We’ve been going nuts when it comes to glutinous/sticky rice with xoi bap (sticky rice with hominy and mung beans) , xoi man (sticky rice with chinese sausage), xoi la dua (sticky rice with coconut and pandan), and xoi vo (sticky rice with mung bean) as well as glutinous rice flour of banh day and banh it tran. But after the banh it tran post, Jessica of FoodMayhem (a fantastic blog by the way), who had never seen anything like that, asked what it tasted like, and I described it as savory type of mochi–a classic Japanese dessert made from glutinous rice dough filled with sweetened red azuki beans or even ice cream. But it still didn’t click right away that our method for making banh day and banh it tran could be adapted to make mochi until Divina of Sense and Serendipity (another fantastic blog) posted her mochi truffle recipe. This was about a week before I was to propose to Kim–and without having much of a plan, the gears in the ol’ noggin started cranking and I came up with the idea of packaging some mochi truffles inside a Tiffany’s box and surprising her that way. I made a test batch of mochi and my intrepid tasters were Cathy of Gastronomy, Danny of Kung Food Panda, and Abby of Pleasure Palate. Without our food blogging friends, I would have been clueless as to how to propose–so keep on cooking, you’ll never know what you’ll inspire!
The ganache recipe is based on Divina at Sense and Serendipity, but I modified the methods of making the mochi dough a bit.
Mochi Truffles with Kahlua Liquor (adapted from Sense and Serendipity)
- 250 gm dark chocolate (we used Trader Joes 72% cacao)
- 1/2 cup heavy whipping cream
- 1 tbs unsalted butter at room temperature
- 2 tbs Kahlua Liquor (***this was purchased by us and not given as product sample–feel free to substitute or leave out)
- 1.5 cups glutinous rice flour
- 1/4 cup sugar
- 1/2 cup water
- optional food coloring or extracts of pandan/vanilla etc.
- optional cocoa powder (other options include dessicated coconut)
- neutral cooking oil
Using a serrated bread knife, press down–don’t slice–on the chocolate bars and chip off thin pieces as possible and place in mixing bowl. Cut the butter into small pieces and add into mixing bowl. Heat the cream until it bubbles and add to mixing bowl, making sure everything is covered evenly. Allow to melt for a minute or so and then using whisk or rubber spatula stir until the ganache is shiny and smooth–it shoulc all melt completely if your chocolate is cut in small pieces. If there are chunks of unmelted chocolate you can set up a bain marie and melt it that way.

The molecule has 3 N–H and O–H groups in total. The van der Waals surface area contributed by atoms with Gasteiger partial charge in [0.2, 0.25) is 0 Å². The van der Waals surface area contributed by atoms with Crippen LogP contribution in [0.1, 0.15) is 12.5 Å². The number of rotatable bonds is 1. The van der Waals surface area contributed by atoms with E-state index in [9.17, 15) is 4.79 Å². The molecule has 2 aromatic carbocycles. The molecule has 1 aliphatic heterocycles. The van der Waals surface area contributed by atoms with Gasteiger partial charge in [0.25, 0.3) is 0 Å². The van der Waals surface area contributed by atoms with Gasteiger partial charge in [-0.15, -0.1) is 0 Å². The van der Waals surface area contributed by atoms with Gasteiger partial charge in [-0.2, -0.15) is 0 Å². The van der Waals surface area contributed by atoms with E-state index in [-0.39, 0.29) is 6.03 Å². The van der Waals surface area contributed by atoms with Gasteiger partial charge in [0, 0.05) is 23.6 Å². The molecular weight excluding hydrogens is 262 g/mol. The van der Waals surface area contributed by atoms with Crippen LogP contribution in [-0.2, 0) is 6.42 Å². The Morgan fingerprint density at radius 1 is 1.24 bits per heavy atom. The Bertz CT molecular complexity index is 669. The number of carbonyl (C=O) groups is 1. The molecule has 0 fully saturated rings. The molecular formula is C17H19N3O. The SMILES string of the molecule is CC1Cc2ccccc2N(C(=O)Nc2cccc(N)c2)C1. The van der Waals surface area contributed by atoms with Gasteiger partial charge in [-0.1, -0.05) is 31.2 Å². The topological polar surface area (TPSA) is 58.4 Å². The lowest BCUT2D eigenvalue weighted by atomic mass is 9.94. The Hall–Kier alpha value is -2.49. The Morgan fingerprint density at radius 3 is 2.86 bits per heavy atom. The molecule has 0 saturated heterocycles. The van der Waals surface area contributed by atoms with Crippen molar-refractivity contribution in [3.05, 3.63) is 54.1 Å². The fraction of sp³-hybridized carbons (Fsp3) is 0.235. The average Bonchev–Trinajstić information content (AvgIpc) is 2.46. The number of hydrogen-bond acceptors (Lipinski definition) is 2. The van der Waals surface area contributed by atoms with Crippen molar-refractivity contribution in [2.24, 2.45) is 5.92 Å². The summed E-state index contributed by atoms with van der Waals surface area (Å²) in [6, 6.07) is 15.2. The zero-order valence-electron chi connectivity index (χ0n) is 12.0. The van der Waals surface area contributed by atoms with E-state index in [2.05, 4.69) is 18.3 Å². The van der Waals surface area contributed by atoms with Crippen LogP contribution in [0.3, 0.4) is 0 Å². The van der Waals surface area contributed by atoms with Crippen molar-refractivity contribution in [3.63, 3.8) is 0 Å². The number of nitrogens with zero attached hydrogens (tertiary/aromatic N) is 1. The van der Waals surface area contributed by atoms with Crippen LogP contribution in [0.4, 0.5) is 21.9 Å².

Spread out the ganache to glass or ceramic platter to make approximately 1/2-1 inch thick layer for quicker cooling. You can let it cool at room temperature or if in a hurry, put it in the fridge to set. Once it’s solid, use a small melon baller and scoop out small balls of ganache and return these to the fridge. Don’t worry if it’s not exactly round, you just want a rough shape and you can smooth things out later.
This is where we used a different technique from Divina to make the mochi dough. Most mochi recipes call for microwaving or steaming the mass of dough and then stretching and flattening the dough afterwards. Tried this once and it worked–but I did had a hard time working with it to make the dough nice and thin and I felt I wasted alot of dough–it was most likely due to inexperience, but I wanted to try using experience gained in making the banh day and banh it tran where we steamed preformed individual dough, instead of the entire thing.
In mixing bowl, combine sugar and glutinous rice flour and mix well. Add the water (if adding color or extract–add a drop or two to the water before adding to flour) and form into a dough. It should work into a pliable consistancy like playdough. Have a sheet of aluminum foil ready and very lightly wipe on some oil and place in steamer tray. Pinch out a small ball of dough and roll into a ball and flatten to make it in a disk shape and lay on the foil leaving about 1/2 inch of space between each dough to allow for expansion. Poke a few holes in the aluminum foil. Steam for about 8 minutes.
Allow to cool and remove from dough from steamer to a flat surface lightly coated with corn starch. The dough will be very pliable–stretch out the disks of dough even more–and depending how big your truffle balls are you may even split a single disk of dough in half. Take the cooled truffles and place in center of dough. Fold over and pinch edges together to form a ball–use scissors to trim excess. Roll the mochi truffle in your palm to shape and then roll in cocoa powder. Work one at a time and keep the cooled truffles in the fridge (or freezer even) when not working with them.
Enjoy the same day and no more then 1 day after making these–we doubt they would even last that long since they’re so delicious–but glutinous rice tends to lose it’s soft chewy consistancy after about 36-48 hrs. It will regain the softness and chewiness when reheated in the microwave, but you wouldn’t like that with the truffles inside. This recipe would work for traditional red azuki beans which can be frozen and cut into squares and wrapped in the dough prior to steaming.
If you’re in the Los Angeles area Saturday December 5 from 10am to 4pm, please come out to Eat My Blog, a charitable back sale at Zeke’s Smokehouse West Hollywood and support us by trying our mochi truffles along with other awesome baked goods by some of the best blogs in the LA/OC area. Proceeds from the bake sale will benefit the LA Regional Food Bank. Click here for a full menu of deliciousness. We’ll be there so come try the mochi truffles that won over Kim’s heart!